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Family of Black motorist Ricky Cobb II wants DOJ to investigate after charges dropped against trooper who fatally shot him

By Andy Rose and Christina Maxouris, CNN

(CNN) — The criminal charges against a Minnesota state trooper who fatally shot a Black motorist during a traffic stop in Minneapolis last year are being dropped, the lead prosecutor announced Sunday, sparking fierce criticism from the victim’s family, who said they were outraged and want federal officials to investigate.

“I have made the decision that our office will no longer pursue charges against Minnesota State Trooper Londregan for the killing of Mr. Cobb,” Hennepin County Attorney Mary Moriarty said in an open letter to the community.

Trooper Ryan Londregan was charged in January with second-degree murder and other charges in the July 2023 fatal shooting of Ricky Cobb II, a Black man who was pulled over in his vehicle on I-94 for not having his taillights on at night.

Londregan, who is White, ordered Cobb to get out of his car after determining he was wanted in a neighboring county. Cobb refused and was shot during a physical altercation when Londregan and another trooper attempted to enter the vehicle and grab Cobb.

Londregan was charged with second-degree murder in January, but Moriarty said Monday she did not believe prosecutors could convict him at trial.

“Make no mistake, Ricky Cobb was the victim in this case. Ricky Cobb should be alive today,” she said in a news conference.

The county attorney said their confidence in being able to get a conviction changed after new information emerged last week. Moriarty said they learned Londregan planned to argue he fired because he thought Cobb was attempting to take the trooper’s gun away from him.

“The video doesn’t prove that, and it doesn’t disprove what Londregan says,” Moriarty said at the news conference.

In addition, Londregan’s trainer provided a declaration saying he didn’t train the trooper to refrain from pulling people out of a running car, Moriarty wrote in her letter.

She said Monday she feared a judge would dismiss the case before it got to trial. “We do not believe we would have even made it to the jury,” Moriarty said.

Moriarty said her office had produced a 60-page report on the case, but it cannot be released without a judge’s approval. “This was one of the hardest decisions I’ve ever made,” she said.

The reversal comes a month after Moriarty hired a DC-based private law firm to handle the case, saying her office was understaffed.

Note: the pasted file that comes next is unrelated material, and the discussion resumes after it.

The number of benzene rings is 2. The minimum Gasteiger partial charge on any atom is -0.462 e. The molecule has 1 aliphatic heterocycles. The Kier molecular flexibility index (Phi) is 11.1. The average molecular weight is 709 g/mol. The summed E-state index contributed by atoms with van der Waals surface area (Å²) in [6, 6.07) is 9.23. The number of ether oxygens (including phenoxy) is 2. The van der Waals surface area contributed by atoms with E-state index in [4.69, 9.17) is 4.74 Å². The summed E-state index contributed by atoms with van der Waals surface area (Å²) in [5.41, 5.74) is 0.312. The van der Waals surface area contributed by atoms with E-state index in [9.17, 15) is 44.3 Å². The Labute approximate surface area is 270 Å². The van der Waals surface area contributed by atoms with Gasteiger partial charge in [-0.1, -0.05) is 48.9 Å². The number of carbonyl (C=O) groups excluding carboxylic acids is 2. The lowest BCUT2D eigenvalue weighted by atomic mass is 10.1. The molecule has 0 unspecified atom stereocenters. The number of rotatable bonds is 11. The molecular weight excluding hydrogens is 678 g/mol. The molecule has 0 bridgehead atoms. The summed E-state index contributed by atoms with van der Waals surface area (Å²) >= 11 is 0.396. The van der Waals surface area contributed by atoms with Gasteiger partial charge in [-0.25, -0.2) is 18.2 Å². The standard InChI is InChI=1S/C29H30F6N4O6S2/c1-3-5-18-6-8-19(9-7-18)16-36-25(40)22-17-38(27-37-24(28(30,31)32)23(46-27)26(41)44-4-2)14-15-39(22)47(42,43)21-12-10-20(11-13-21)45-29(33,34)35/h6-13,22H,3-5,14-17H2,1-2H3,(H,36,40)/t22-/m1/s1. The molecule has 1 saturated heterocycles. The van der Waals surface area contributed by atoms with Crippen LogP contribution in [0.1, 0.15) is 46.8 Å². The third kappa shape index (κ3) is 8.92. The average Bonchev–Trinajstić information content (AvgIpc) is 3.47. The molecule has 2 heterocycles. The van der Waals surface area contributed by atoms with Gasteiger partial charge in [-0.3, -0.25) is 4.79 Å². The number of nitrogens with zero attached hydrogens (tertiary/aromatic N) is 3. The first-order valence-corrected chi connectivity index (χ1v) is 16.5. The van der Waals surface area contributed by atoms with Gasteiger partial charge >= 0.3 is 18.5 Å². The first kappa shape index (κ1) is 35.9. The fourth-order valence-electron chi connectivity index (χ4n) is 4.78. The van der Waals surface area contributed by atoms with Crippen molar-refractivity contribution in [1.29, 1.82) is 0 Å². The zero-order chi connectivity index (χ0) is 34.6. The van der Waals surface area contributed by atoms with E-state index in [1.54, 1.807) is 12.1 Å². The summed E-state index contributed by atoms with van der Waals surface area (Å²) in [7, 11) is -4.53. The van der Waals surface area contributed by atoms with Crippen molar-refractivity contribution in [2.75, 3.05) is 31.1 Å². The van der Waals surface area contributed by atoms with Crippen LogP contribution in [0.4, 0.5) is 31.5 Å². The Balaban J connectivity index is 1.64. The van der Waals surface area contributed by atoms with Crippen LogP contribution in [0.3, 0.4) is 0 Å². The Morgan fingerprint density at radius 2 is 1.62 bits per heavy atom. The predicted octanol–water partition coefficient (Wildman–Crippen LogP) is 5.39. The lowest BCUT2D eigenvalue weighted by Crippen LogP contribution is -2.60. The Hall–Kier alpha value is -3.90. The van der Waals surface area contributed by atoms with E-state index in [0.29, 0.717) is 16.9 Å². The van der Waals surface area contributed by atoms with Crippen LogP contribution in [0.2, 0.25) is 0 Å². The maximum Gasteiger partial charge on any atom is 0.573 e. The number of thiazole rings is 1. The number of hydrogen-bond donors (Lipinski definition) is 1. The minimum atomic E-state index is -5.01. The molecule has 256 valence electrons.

Londregan’s attorney Peter Wold praised the decision to drop charges. “A new set of lawyers from the prosecution took a look at the case and reached the appropriate conclusion. It should have happened months ago,” he told CNN on Monday.

Londregan’s defense was provided by the Minnesota Police and Peace Officers Association. In a statement, executive director Brian Peters said, “Trooper Londregan should have never been charged, and we are glad this political case is over. Enough is enough.”

Family to ask Justice Department to investigate Minnesota State Patrol

In a Tuesday news conference, family attorney Bakari Sellers apologized to Cobb’s family, saying he led them to have faith in how local prosecutors would handle the case, but said “that faith was misplaced and we stand here today frustrated, we stand here today … outraged.”

Sellers said Cobb’s family was notified by the county attorney’s office Sunday afternoon, and were told to “hurry down” to a meeting that day, where prosecutors shared their decision.

Sellers said they are now working on drafting a letter asking federal officials – including the US Department of Justice Civil Rights Division – to investigate the shooting and the Minnesota State Patrol.

“I believe that every citizen of Minnesota should be concerned now knowing that these officers go out on the streets, put themselves in danger, and do so untrained,” the attorney said, standing alongside Cobb’s family members.

“All of us standing up here today, we want more African Americans to be a part of law enforcement, we want our law enforcement to be trained, we want law enforcement to be prayed for, and most importantly, we want them to be able to go out and do their job and come home safely every night,” Sellers said.

“But what we also want is for individuals like Ricky Cobb II, whose only crime was apparently not having his tail light on at night, to be able to come home as well.”

Cobb’s mother, who also spoke during Tuesday’s news conference, described him as an “excellent son,” a father who had aspirations, and she pleaded: “Make it make sense.”

In an earlier statement this week, family attorneys said they were disappointed in the county attorney’s decision but not surprised because “like many, we have come to expect the absence of justice and accountability when Black lives are lost in this country.”

“Apparently, all you have to do to get away with murder is to bully the prosecutors enough and the charges will just go away. The people don’t believe the excuses and neither do we,” attorneys Sellers, Harry Daniels and F. Clayton Tyler previously said in a Monday statement.

Cobb’s family filed a federal lawsuit in April against Londregan and the other trooper involved in the incident. Londregan filed a motion last month asking a judge to dismiss the suit.

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